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**3588**- (**download**) (**annotate**)*Thu Jan 14 15:25:22 2016 UTC*(4 years, 2 months ago) by*jhr*File size: 11717 byte(s)

adding tests to merge branch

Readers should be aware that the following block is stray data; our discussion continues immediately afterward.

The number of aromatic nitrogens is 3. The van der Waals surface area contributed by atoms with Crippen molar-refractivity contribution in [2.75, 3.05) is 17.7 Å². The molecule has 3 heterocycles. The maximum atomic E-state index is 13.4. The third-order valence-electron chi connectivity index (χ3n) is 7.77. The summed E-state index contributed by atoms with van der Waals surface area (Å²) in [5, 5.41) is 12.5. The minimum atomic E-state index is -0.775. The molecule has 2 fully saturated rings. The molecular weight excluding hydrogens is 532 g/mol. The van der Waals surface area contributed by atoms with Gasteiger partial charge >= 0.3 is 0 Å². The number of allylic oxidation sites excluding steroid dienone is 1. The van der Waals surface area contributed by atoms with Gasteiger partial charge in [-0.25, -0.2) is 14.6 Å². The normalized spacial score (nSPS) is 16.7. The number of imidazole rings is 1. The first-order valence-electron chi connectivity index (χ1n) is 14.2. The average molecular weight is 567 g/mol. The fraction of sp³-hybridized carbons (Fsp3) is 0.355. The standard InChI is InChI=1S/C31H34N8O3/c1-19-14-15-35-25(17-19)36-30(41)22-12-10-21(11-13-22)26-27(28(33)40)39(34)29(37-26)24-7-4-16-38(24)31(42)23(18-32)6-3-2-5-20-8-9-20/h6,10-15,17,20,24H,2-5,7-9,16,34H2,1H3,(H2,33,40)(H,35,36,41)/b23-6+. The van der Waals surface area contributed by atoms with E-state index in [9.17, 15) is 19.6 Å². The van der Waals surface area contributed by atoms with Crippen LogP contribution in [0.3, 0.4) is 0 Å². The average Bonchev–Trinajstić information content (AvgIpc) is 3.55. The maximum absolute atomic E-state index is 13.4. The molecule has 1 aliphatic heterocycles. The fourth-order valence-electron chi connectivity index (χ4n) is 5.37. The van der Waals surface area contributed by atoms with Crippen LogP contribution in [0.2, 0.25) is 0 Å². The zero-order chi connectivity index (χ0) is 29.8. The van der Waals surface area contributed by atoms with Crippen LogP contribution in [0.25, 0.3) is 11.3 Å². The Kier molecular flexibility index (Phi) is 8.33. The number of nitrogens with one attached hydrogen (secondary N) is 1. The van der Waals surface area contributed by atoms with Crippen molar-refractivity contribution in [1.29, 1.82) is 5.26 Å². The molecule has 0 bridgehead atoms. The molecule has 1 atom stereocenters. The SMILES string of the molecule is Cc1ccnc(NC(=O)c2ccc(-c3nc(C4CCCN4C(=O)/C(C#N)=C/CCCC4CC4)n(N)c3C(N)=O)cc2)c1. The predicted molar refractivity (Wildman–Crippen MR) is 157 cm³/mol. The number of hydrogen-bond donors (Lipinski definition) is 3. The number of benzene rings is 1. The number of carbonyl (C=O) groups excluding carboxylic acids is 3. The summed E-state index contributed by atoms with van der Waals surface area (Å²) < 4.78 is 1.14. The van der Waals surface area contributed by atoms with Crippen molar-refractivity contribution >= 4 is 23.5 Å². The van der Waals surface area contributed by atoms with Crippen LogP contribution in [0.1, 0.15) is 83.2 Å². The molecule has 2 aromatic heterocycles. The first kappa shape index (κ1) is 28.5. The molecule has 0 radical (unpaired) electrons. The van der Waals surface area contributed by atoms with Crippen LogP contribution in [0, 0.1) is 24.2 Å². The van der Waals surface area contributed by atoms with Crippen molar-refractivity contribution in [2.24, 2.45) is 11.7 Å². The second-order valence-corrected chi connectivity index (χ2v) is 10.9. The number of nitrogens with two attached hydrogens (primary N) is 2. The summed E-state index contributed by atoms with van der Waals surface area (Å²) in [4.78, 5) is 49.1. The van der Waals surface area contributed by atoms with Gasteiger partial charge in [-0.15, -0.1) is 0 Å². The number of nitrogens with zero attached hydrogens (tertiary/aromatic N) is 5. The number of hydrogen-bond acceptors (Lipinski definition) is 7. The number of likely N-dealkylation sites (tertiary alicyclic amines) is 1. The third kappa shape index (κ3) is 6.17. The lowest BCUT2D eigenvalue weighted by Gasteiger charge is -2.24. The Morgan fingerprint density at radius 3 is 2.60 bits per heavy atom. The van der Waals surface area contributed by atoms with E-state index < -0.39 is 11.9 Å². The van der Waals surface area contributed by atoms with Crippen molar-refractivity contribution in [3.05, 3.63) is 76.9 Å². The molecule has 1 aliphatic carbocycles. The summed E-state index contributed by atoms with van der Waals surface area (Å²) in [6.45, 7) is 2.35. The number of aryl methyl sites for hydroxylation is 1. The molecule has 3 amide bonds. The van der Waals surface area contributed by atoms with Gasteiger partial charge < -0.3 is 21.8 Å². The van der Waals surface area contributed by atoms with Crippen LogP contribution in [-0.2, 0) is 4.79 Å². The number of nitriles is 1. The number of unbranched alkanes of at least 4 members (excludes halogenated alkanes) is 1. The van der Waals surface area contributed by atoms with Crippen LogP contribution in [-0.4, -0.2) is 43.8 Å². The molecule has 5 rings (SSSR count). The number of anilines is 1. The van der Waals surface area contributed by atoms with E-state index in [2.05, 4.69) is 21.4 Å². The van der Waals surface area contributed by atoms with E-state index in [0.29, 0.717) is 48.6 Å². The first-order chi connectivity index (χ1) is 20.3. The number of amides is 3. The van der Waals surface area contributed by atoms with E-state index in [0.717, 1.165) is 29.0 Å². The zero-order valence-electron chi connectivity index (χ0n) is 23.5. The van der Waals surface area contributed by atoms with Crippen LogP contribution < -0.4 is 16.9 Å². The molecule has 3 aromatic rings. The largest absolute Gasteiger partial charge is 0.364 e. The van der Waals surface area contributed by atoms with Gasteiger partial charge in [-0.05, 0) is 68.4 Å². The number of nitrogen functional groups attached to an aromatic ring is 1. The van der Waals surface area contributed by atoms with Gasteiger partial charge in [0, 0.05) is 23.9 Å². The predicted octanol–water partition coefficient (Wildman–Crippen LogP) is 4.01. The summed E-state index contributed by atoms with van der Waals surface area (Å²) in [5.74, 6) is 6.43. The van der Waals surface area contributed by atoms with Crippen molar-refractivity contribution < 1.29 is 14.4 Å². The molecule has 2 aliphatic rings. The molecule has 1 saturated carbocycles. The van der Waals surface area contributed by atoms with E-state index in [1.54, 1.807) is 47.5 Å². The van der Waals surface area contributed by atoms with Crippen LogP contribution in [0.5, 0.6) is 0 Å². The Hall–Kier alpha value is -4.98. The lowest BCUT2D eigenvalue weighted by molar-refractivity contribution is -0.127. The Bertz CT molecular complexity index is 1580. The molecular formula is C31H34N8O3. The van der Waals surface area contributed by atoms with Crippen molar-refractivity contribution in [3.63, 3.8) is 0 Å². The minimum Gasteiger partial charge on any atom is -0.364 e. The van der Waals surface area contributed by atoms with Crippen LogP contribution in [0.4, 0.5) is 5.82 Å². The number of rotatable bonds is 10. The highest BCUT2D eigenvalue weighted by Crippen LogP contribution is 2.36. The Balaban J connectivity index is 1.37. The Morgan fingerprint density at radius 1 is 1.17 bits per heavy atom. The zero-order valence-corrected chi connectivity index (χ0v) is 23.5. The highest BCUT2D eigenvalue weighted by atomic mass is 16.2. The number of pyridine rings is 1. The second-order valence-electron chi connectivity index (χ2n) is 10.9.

/* ========================================== ## mip.diderot: basic maximum intensity projection (MIP) volume rendering Maximum intensity projection is the minimalist volume visualization tool. This implementation is about as short as possible; much of the code is spent on specifying and setting up the ray geometry. It can also be adapted (by changing a line or two) to do other kinds of projections. The code for camera geometry and ray sampling will be re-used verbatim in other volume rendering programs. This may later become a target for evolving Diderot to support libraries that contain common functionality. Note that the explicitly pedagogical nature of this example means that some unusual usages are required (like recompiling the program multiple times for different datasets). In addition, the interaction loop of changing the program parameters via command-line option, generating (on the command-line) output images, and viewing the images, is very clumsy. Diderot supports compiling programs to libraries, around which one can generate nicer GUIs, but these examples are intended to be as stand-alone and minimal as possible. Just like [`iso2d`](../iso2d) depends on first creating a dataset with [`fs2d-scl`](../fs2d), we need to create a volume dataset with [`fs3d-scl`](../fs3d) in order to compile this program `mip.diderot`: ../fs3d/fs3d-scl -which 13 -width 3 -sz0 73 -sz1 73 -sz2 73 | unu save -f nrrd -o cube.nrrd In this case the volume size is chosen to ensure that the local maxima of this -which 13 synthetic function, a cube frame with maxima at (x,y,)=(+-1,+1,+1), are actually hit by grid sample points, which helps reason about subsequent debugging. We can inspect the volume by tiled slicing in `unu` to make [cube-tile.png](cube-tile.png): unu pad -i cube.nrrd -min 0 0 0 -max M M 79 | unu tile -a 2 0 1 -s 10 8 | unu quantize -b 8 -o cube-tile.png These examples are mainly to demonstrate Diderot, but some learning some `unu` is a useful side-effect. Type `unu` to get a list of all `unu` commands, and type, for example, `unu pad` to get the usage info for `unu pad`. We copy `cube.nrrd` to `vol.nrrd`, so that `mip.diderot` can see it in its default location (in the current directory), we then we can compile `mip.diderot`: cp cube.nrrd vol.nrrd ../../vis12/bin/diderotc --exec mip.diderot And then make some MIP renderings: ./mip -out0 0 -camFOV 20 -rayStep 0.03 -iresU 300 -iresV 300 unu quantize -b 8 -i out.nrrd -o cube-persp.png ./mip -out0 0 -camFOV 20 -rayStep 0.03 -iresU 300 -iresV 300 -camOrtho true unu quantize -b 8 -i out.nrrd -o cube-ortho.png Make sure you can run these steps to get the same [cube-persp.png](cube-persp.png) and [cube-ortho.png](cube-ortho.png). The only difference in the second image is the use of orthographic instead of perspective projection, which is apparent in the result. The `-out0 0` initialization of the MIP accumulator is safe because `unu minmax cube.nrrd` reports that the minimum value is 0; this avoids an extra `unu 2op exists` step. The usual parameters in volume rendering can be set by command-line options. This sampling of the various options is not exhaustive; you should try more yourself. For the purposes of this demo we set a (shell) variable to store repeatedly used options, which can be over-ridden later in the command-line. OPTS="-out0 0 -camFOV 20 -rayStep 0.03 -iresU 300 -iresV 300" ./mip $OPTS -camAt 1 1 1; unu quantize -b 8 -i out.nrrd -o cube-111.png ./mip $OPTS -camFOV 30; unu quantize -b 8 -i out.nrrd -o cube-wide.png ./mip $OPTS -rayStep 0.3; unu quantize -b 8 -i out.nrrd -o cube-sparse.png ./mip $OPTS -camFar 0; unu quantize -b 8 -i out.nrrd -o cube-farclip.png ./mip $OPTS -camEye 7 7 7; unu quantize -b 8 -i out.nrrd -o cube-eyefar.png Make sure that these commands generate similar [cube-111.png](cube-111.png), [cube-wide.png](cube-wide.png), [cube-sparse.png](cube-sparse.png), [cube-farclip.png](cube-farclip.png), and [cube-eyefar.png](cube-eyefar.png) for you, and also make sure that you understand why the results look the way they do. Aside from camera and ray parameters, we now have a basis for testing that field reconstruction can be invariant with respect to the details of the sampling grid. We first sample a quadratic function in a few different ways on a very low resolution grid (which is translating and rotating across these four datasets): ../fs3d/fs3d-scl -which 4 -sz0 10 -sz1 10 -sz2 10 | unu save -f nrrd -o parab0.nrrd ../fs3d/fs3d-scl -which 4 -sz0 10 -sz1 10 -sz2 10 -angle 30 -off 0.25 0.25 0.25 | unu save -f nrrd -o parab1.nrrd ../fs3d/fs3d-scl -which 4 -sz0 10 -sz1 10 -sz2 10 -angle 60 -off 0.05 0.50 0.50 | unu save -f nrrd -o parab2.nrrd ../fs3d/fs3d-scl -which 4 -sz0 10 -sz1 10 -sz2 10 -angle 90 -off 0.75 0.75 0.75 | unu save -f nrrd -o parab3.nrrd This demo (of volume rendering with sampling grid invariance) involves a very unusual invocation of the Diderot compiler and execution of the resulting program, so the following steps are unfortunately rather clumsy: each different grid orientation requires a recompilation. First, we use the program as is, with the field#0(3)[] F = vol ⊛ tent; line **uncommented out**, and then run some sh/bash commands: OPTS="-out0 0 -inSphere true -camOrtho true -camEye 8 0 0 -camFOV 15 -rayStep 0.01 -iresU 300 -iresV 300" for I in 0 1 2 3; do echo === $I ==== cp parab${I}.nrrd vol.nrrd ../../vis12/bin/diderotc --exec mip.diderot ./mip $OPTS unu quantize -b 8 -min 0 -max 1 -i out.nrrd -o parab${I}-tent.png done This makes orthographic MIPs of the four low-res parab?.nrrd datasets, producing images that reveal the underlying sampling grid: [parab0-tent.png](parab0-tent.png), [parab1-tent.png](parab1-tent.png), [parab2-tent.png](parab2-tent.png), [parab3-tent.png](parab3-tent.png). The fact that these images differ means that the quadratic function sampled by `fs3d-scl -which 4` is not exactly reconstructed by the `tent` reconstruction kernel. If the reconstruction had been exact, then the rendering would have been entirely determined by the underlying quadratic function, rather than the particulars of the sampling grid. Note that the `inSphere` parameter is important here: it ensures that the region rendered (the sphere) has the same rotational symmetry as the quadratic function itself. Now **we change one line of code below**, so that only the field#1(3)[] F = vol ⊛ ctmr; field definition is uncommented (commenting out `field#0(3)[] F = vol ⊛ tent;`). This changes the reconstruction kernel the Catmull-Rom cubic interpolating spline, which can accurately reconstruct quadratic functions. Then we re-run the commands above, but saving the results to differently-named images. OPTS="-out0 0 -inSphere true -camOrtho true -camEye 8 0 0 -camFOV 15 -rayStep 0.01 -iresU 300 -iresV 300" for I in 0 1 2 3; do echo === $I ==== cp parab${I}.nrrd vol.nrrd ../../vis12/bin/diderotc --exec mip.diderot ./mip $OPTS unu quantize -b 8 -min 0 -max 1 -i out.nrrd -o parab${I}-ctmr.png done This generates four new images: [parab0-ctmr.png](parab0-ctmr.png), [parab1-ctmr.png](parab1-ctmr.png), [parab2-ctmr.png](parab2-ctmr.png), [parab3-ctmr.png](parab3-ctmr.png). As should be visually clear, these images are all the same (or very nearly so), demonstrating the accuracy of the Catmull-Rom spline for quadratic functions. Things to try by further modifications of this program: * Change the rendering from being a maximum intensity, to a summation intensity (e.g. `out += F(pos)`). Make sure `out0` is zero. * Change rendering to be mean intensity, which requires adding a counter to count the number of samples of current ray inside the volume. * Change the rendering to summating of gradient magnitude (e.g. `out += |∇F(pos)|`). * Change the rendering to generate a `vec3` output summing gradient vectors (e.g. `out += ∇F(pos)`). Type of `out` must be `vec3`, initialized to `[0,0,0]`. ========================================== */ input image(3)[] vol ("volume dataset to MIP") = image("vol.nrrd"); /* Look-from and look-at are points, but up is a vector; all are stored in vec3s. Diderot has not adopted the mathematical vector-vs-point distinction into its type system */ input vec3 camEye ("camera look-from point") = [6, 9, 2]; input vec3 camAt ("camera look-at point") = [0, 0, 0]; input vec3 camUp ("camera pseudo-up vector") = [0, 0, 1]; input real camNear ("relative to look-at point, distance to near clipping plane (where rays start from)") = -3; input real camFar ("relative to look-at point, distance to far clipping plane") = 3; input real camFOV ("field-of-view angle subtended vertically by view plane") = 15; input bool camOrtho ("whether to use orthographic, instead of perspective, projection") = false; input int iresU ("# samples on horizontal axis of image") = 640; input int iresV ("# samples on vertical axis of image") = 480; input real rayStep ("inter-sample step along view direction") = 0.1; input real out0 ("value at which to initilize output max accumulator; using -inf ensures that output will stay -inf if ray misses volume entirely") = -∞; // this is important for this example, but not other volume renderers input bool inSphere ("only render samples inside a unit sphere") = false; /* Convolve volume data with one of various possible kernels. Typically Diderot programs use one particular kernel suited for the task; knowing the kernel at compile time permits the evaluation of the kernel and its derivatives to be expressed in terms of specific constants rather via further indirection. There is as yet not a good way to specify a kernel on the command-line, or assign one field to another at runtime, hence the need to uncomment one of these at a time */ //field#0(3)[] F = vol ⊛ tent; field#1(3)[] F = vol ⊛ ctmr; //field#2(3)[] F = vol ⊛ bspln3; //field#4(3)[] F = vol ⊛ c4hexic; // (boilerplate) computing ray parameters and view-space basis vec3 camN = normalize(camAt - camEye); // N: away from eye vec3 camU = normalize(camN × camUp); // U: right vec3 camV = camN × camU; // V: down real camDist = |camAt - camEye|; real camVmax = tan(camFOV*π/360)*camDist; real camUmax = camVmax*iresU/iresV; real camNearVsp = camNear + camDist; // near clip, view space real camFarVsp = camFar + camDist; // far clip, view space // how to compute MIP of ray through (rayU,rayV) on view plane strand raycast(real rayU, real rayV) { real rayN = camNearVsp; // offset from view-plane center to where ray hits it vec3 UV = rayU*camU + rayV*camV; // where ray starts (ray position at N=0) vec3 rayOrig = camEye + (UV if camOrtho else [0,0,0]); // the vector to parameterize position along ray for this pixel vec3 rayVec = camN + ([0,0,0] if camOrtho else UV/camDist); // initialize output value output real out = out0; update { // how to compute one sample of a MIP vec3 pos = rayOrig + rayN*rayVec; // pos = ray sample position if (inside(pos,F) // can only query field inside its domain && (!inSphere || |pos| < 1)) { // and maybe only in unit sphere out = max(out, F(pos)); // update output based on last sample } if (rayN > camFarVsp) { // ray hit the far clipping plane stabilize; } rayN += rayStep; // increment ray position } } /* this creates a cell-centered sampling of the view plane */ initially [ raycast(lerp(-camUmax, camUmax, -0.5, ui, iresU-0.5), lerp(-camVmax, camVmax, -0.5, vi, iresV-0.5)) | vi in 0..iresV-1, ui in 0..iresU-1 ];